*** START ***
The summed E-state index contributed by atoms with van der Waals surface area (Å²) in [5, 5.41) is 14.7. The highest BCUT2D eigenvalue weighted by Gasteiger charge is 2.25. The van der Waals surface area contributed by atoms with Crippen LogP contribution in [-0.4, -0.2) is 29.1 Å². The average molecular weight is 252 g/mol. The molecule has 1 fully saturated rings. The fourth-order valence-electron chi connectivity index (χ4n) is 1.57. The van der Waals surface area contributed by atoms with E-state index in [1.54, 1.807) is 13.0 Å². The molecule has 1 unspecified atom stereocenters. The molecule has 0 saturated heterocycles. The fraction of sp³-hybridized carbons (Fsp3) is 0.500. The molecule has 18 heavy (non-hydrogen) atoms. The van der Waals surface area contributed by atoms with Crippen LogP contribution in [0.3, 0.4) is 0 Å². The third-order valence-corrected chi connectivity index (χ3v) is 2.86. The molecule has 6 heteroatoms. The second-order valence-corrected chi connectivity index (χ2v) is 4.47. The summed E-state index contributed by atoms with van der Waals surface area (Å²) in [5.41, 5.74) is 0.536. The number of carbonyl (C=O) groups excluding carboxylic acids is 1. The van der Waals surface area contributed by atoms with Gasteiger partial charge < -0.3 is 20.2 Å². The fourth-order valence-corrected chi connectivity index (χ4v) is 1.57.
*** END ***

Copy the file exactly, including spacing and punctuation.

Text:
The summed E-state index contributed by atoms with van der Waals surface area (Å²) in [5, 5.41) is 14.7. The highest BCUT2D eigenvalue weighted by Gasteiger charge is 2.25. The van der Waals surface area contributed by atoms with Crippen LogP contribution in [-0.4, -0.2) is 29.1 Å². The average molecular weight is 252 g/mol. The molecule has 1 fully saturated rings. The fourth-order valence-electron chi connectivity index (χ4n) is 1.57. The van der Waals surface area contributed by atoms with E-state index in [1.54, 1.807) is 13.0 Å². The molecule has 1 unspecified atom stereocenters. The molecule has 0 saturated heterocycles. The fraction of sp³-hybridized carbons (Fsp3) is 0.500. The molecule has 18 heavy (non-hydrogen) atoms. The van der Waals surface area contributed by atoms with Crippen LogP contribution in [0.3, 0.4) is 0 Å². The third-order valence-corrected chi connectivity index (χ3v) is 2.86. The molecule has 6 heteroatoms. The second-order valence-corrected chi connectivity index (χ2v) is 4.47. The summed E-state index contributed by atoms with van der Waals surface area (Å²) in [5.41, 5.74) is 0.536. The number of carbonyl (C=O) groups excluding carboxylic acids is 1. The van der Waals surface area contributed by atoms with Gasteiger partial charge < -0.3 is 20.2 Å². The fourth-order valence-corrected chi connectivity index (χ4v) is 1.57.